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Dow climbs above 35000 as stocks rise to all- time high



The Dow Jones Industrial Average closed above the 35,000 level for the first time on Friday as the market continued to roar back from its short-lived swoon on Monday reversing the sell-off.

The Dow rose 238.20, or 0.7%, to 35,061.55, and the Nasdaq composite gained 152.39, or 1%, to 14,836.99. as all the three major indexes finished with gains of better than 1% for the week.

 On Monday, the Dow slid roughly 725 points, or more than 2%, as anxiety mounted over the Delta variant of the coronavirus as investor confidence was hit.

By Tuesday, stocks sharply reversed course, kicking off a four-day streak of gains. With Monday’s pullback in the rearview mirror, investors turned their attention to a string of strong earnings. Meanwhile, across other asset classes, Treasury yields recovered after also sliding Monday. Oil markets ended the week with gains after plummeting sharply to start the week, too.

Wall Street has climbed now for four straight days, as big companies reported better profits than expected with a continuous gain in investor confidence seen across a spectrum of industries.

As reported earlier, communications stocks have led the way after Twitter reported results that crossed Wall Street’s forecasts on growing advertising demand. It climbed 3%. Snap, the parent company of social media app Snapchat, soared 23.8% after reporting results that were much better than forecasted by experts.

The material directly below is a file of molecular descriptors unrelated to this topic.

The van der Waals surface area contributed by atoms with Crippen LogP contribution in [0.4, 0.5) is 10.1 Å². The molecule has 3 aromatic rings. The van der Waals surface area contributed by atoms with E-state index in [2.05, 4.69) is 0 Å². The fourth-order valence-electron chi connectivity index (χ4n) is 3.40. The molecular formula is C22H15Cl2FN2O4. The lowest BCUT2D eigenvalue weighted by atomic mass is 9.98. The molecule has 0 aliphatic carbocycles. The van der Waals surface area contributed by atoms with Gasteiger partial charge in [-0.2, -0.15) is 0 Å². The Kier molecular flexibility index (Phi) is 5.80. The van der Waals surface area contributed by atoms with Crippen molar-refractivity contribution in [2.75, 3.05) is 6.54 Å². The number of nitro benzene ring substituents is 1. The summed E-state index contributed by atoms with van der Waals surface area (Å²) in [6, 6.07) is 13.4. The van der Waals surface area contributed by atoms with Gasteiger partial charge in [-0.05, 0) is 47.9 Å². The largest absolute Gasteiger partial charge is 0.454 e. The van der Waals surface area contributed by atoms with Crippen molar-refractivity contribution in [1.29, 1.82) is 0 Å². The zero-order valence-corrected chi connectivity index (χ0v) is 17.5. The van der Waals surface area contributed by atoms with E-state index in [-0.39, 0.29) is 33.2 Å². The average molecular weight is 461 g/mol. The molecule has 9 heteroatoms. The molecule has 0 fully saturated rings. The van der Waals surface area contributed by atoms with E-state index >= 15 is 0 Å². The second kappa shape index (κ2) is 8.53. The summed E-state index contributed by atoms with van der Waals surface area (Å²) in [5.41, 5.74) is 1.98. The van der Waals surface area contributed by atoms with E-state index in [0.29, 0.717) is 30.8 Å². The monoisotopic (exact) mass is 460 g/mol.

Concerns have been rising about inflation, which has burst higher recently. But companies have nevertheless been able to maintain their profits, often by raising their own prices.

American Express rose 1.3% following its quarterly profit report, which showed a surge in revenue amid increased customer spending at restaurants, shops and entertainment venues.

Schlumberger Ltd. shares were up 1.5% after the oil services company reported second-quarter profit and revenue beat expectations, and said it expects the momentum of international activity growth to continue despite concerns over re-surgence of COVID-19-related disruptions.

Lagging the market were shares in banks, energy, auto, travel and biotech.

Some of the stocks that took a hit include General Motors, which fell 1.3% after it recalled its Chevy Bolt electric car and Honeywell International, which also 1.5%.

Intel too fell despite reporting solid second-quarter earnings. It dropped 5.3%. Boston Beer Co., which brews Samuel Adams, sank 26% amid worries about fizzling sales of hard seltzer.

Talks on a possible compromise on a $1.2 trillion bipartisan infrastructure bill are scheduled to continue next week after failing a full Senate vote on Wednesday. The bill would provide funding to update physical infrastructure throughout the nation and any positive outcome is likely to fuel another rally in the markets.

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